Dadayakkaraya depicts a clash between a philosophy of the one who lives in a jungle and hunts wild animals as fodder for the people and that of the one who lives in a temple and hunts people as fodder for a religion.
Sanjeewa Upendra, Hemasiri Liyanage , Christina Britto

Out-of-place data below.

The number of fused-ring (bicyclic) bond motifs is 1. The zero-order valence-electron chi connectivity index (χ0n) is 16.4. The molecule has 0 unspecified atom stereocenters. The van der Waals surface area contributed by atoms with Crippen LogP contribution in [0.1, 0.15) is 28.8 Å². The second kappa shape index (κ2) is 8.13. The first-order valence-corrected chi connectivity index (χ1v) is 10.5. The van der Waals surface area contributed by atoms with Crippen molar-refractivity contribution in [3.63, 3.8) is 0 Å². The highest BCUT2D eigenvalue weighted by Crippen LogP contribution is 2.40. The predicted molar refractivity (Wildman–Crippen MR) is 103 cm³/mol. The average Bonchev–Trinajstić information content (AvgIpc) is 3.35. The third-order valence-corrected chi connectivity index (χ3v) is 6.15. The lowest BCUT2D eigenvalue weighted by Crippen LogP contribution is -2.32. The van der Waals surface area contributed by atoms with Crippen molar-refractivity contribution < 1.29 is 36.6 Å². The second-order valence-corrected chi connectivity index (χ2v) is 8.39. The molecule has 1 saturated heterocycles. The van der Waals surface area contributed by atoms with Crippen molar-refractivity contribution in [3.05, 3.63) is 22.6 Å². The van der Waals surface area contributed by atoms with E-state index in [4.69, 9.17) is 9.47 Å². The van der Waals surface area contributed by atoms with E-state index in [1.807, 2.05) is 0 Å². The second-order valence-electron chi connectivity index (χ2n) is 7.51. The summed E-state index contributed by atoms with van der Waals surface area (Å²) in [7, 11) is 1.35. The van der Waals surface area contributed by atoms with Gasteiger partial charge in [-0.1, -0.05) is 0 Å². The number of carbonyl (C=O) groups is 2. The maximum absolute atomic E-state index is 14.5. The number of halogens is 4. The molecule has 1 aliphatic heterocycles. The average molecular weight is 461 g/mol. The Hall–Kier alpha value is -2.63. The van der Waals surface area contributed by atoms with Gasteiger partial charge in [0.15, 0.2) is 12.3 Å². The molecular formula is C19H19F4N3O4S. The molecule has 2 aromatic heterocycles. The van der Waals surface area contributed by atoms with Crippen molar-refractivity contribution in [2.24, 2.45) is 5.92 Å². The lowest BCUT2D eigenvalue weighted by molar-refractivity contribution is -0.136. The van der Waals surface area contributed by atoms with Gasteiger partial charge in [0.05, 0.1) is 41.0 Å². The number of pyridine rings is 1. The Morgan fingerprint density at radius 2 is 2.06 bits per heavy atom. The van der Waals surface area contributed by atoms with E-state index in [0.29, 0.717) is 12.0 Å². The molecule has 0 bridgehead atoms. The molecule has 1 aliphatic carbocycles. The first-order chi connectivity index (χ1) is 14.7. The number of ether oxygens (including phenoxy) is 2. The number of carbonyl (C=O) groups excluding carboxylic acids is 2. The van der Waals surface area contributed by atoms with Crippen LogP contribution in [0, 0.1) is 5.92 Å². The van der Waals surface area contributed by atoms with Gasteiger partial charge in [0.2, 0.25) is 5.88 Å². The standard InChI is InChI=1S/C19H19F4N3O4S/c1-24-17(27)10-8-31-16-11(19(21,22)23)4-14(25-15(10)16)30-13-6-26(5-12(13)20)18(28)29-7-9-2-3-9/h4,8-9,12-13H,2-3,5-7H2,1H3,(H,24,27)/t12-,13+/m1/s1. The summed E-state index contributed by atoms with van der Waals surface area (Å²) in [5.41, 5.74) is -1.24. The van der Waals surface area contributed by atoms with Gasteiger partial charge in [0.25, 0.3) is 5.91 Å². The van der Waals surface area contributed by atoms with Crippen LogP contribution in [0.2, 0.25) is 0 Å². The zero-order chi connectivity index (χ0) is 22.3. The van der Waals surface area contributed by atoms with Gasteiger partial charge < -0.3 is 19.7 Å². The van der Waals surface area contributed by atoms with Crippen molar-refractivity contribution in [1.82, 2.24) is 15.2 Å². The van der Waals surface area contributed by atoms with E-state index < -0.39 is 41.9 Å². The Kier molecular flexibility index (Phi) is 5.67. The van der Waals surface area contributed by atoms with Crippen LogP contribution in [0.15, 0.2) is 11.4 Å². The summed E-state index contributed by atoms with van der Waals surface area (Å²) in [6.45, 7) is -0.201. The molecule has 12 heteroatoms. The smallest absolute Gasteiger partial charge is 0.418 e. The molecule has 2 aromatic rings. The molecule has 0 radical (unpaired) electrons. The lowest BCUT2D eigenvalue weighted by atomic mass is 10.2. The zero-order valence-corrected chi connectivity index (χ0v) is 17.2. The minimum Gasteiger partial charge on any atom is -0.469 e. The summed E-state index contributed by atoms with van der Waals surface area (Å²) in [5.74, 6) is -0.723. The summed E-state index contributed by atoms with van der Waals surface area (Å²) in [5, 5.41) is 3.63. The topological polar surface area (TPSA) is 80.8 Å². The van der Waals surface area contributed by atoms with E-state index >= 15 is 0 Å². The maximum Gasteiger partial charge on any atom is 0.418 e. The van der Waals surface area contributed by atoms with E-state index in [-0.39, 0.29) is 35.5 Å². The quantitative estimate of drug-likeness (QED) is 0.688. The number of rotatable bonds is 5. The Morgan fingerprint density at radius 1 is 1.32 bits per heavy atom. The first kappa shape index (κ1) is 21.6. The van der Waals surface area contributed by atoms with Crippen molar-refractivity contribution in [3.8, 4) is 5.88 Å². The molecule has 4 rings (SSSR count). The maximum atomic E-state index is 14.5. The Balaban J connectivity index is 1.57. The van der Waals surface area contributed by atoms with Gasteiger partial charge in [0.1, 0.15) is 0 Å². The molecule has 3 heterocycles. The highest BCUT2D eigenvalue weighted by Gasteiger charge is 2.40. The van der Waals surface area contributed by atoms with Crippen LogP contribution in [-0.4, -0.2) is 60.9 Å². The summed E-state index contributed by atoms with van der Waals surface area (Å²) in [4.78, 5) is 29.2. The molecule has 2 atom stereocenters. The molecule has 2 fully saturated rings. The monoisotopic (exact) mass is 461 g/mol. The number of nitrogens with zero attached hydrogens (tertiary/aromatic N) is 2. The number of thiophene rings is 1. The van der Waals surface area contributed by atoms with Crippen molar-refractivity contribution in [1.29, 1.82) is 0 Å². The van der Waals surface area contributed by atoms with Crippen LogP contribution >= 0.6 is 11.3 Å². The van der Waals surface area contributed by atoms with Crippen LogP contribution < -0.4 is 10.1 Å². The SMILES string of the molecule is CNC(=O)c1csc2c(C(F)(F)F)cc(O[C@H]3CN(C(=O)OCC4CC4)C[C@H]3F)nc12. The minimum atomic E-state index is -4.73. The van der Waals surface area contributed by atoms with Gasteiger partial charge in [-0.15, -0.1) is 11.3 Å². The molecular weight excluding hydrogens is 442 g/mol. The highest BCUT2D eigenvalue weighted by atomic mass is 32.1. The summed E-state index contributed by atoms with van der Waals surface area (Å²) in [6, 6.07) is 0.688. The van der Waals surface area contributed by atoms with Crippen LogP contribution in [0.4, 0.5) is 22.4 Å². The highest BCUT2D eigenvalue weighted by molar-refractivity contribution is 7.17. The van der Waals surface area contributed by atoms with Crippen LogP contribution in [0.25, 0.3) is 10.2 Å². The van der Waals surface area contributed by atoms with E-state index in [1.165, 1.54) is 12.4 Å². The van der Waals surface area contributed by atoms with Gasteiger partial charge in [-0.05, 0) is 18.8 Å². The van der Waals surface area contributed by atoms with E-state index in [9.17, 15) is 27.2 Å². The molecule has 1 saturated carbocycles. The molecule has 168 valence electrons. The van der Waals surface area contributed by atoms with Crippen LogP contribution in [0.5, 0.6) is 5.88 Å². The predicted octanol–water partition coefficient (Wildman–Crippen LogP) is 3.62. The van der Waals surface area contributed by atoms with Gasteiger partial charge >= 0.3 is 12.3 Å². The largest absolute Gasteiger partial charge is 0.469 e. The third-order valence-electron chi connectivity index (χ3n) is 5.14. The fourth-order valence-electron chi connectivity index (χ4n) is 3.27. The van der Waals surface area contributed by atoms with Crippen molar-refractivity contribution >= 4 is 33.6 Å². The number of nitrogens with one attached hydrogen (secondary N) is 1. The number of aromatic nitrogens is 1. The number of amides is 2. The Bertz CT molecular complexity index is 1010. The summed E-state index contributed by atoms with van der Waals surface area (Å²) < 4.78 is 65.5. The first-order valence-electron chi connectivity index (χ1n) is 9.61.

Prasanna Jayakody is a 53 year old Sri Lankan born film director and screenwriter. He has written and directed critically acclaimed, award winning films. In his creative work he is deeply influenced by the philosophies of the east and both his maiden work "Sankara" (Introspection) and his subsequent films "Karma" and "28" reflect this source of inspiration. He is known for using the medium of film to highlight his deep sensitivity to South Asian cultural sensitivities and highlights his keen insight into the nuances of life situations through exacting, subtly spiced cinematographic creations.Born in 1968 in Horana into a family of creative artists and writers, Prasanna entered the consciousness of the art-loving public with his stage drama with the critically acclaimed "Seveneli Saha Minissu" (Shadows and Men) in year 1993, a stage drama thematically woven around a thoughtful discussion on the realities of life. The play immediately catapulted Jayakody into the limelight and distinguished Jayakody as being one of the most promising dramatists. The effort was adjudged Best Stage Drama, 1993 at the State Drama Festival in Sri Lanka. He subsequently became a household name in Sri Lanka through tele-dramas that won him an unprecedented number of national awards including several "Best Director" awards.Prasanna won the Silver Pyramid for directing "Sankara" at the Cairo International Film Festival 2007. The film also secured awards for the Best Debut Director and the Netpeck Award (Best Asian Film) at the Kerala International Film Festival, 2007, and Jury special prize at the Turkey Silk Road film Festival. His second film Karma can be described as a 'cathartic release of emotions'. It was nominated for several international awards. His third film "28" was a subtle and acclaimed piece of cinematography and was named the Best Asian Film at the Amsterdam Film Awards in 2014. While his creative output has firmly placed Prasanna as one of the most creative and unusual film directors in Sri Lanka, his current cinematic exploration amounts to the artist letting a gaze informed by such things move around the social, psychological and philosophical terrain around him.